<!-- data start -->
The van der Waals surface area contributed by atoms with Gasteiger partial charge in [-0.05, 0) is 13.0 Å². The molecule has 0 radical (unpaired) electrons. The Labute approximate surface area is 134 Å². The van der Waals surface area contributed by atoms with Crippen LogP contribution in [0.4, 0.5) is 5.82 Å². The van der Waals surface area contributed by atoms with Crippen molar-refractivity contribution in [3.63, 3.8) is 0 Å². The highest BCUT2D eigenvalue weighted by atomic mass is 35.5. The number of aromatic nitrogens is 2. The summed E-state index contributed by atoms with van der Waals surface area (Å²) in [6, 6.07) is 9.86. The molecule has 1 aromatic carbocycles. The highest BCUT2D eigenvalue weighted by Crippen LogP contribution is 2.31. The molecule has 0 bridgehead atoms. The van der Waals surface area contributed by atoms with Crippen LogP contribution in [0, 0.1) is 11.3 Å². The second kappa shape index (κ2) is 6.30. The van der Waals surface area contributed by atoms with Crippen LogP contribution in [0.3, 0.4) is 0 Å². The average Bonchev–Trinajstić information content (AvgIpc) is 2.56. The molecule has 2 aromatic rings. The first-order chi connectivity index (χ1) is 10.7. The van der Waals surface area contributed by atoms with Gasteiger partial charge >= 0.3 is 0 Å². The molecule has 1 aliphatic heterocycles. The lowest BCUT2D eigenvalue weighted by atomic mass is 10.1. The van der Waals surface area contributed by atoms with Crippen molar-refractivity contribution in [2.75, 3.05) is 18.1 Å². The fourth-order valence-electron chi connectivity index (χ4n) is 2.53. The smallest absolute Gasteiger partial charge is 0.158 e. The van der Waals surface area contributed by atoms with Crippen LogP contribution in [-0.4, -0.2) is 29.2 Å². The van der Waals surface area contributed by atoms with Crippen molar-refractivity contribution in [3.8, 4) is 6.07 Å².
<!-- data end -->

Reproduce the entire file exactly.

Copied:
The van der Waals surface area contributed by atoms with Gasteiger partial charge in [-0.05, 0) is 13.0 Å². The molecule has 0 radical (unpaired) electrons. The Labute approximate surface area is 134 Å². The van der Waals surface area contributed by atoms with Crippen LogP contribution in [0.4, 0.5) is 5.82 Å². The van der Waals surface area contributed by atoms with Crippen molar-refractivity contribution in [3.63, 3.8) is 0 Å². The highest BCUT2D eigenvalue weighted by atomic mass is 35.5. The number of aromatic nitrogens is 2. The summed E-state index contributed by atoms with van der Waals surface area (Å²) in [6, 6.07) is 9.86. The molecule has 1 aromatic carbocycles. The highest BCUT2D eigenvalue weighted by Crippen LogP contribution is 2.31. The molecule has 0 bridgehead atoms. The van der Waals surface area contributed by atoms with Crippen LogP contribution in [0, 0.1) is 11.3 Å². The second kappa shape index (κ2) is 6.30. The van der Waals surface area contributed by atoms with Crippen LogP contribution in [0.3, 0.4) is 0 Å². The average Bonchev–Trinajstić information content (AvgIpc) is 2.56. The molecule has 2 aromatic rings. The first-order chi connectivity index (χ1) is 10.7. The van der Waals surface area contributed by atoms with Gasteiger partial charge >= 0.3 is 0 Å². The molecule has 1 aliphatic heterocycles. The lowest BCUT2D eigenvalue weighted by atomic mass is 10.1. The van der Waals surface area contributed by atoms with Crippen molar-refractivity contribution in [2.75, 3.05) is 18.1 Å². The fourth-order valence-electron chi connectivity index (χ4n) is 2.53. The smallest absolute Gasteiger partial charge is 0.158 e. The van der Waals surface area contributed by atoms with Crippen LogP contribution in [-0.4, -0.2) is 29.2 Å². The van der Waals surface area contributed by atoms with Crippen molar-refractivity contribution in [3.8, 4) is 6.07 Å².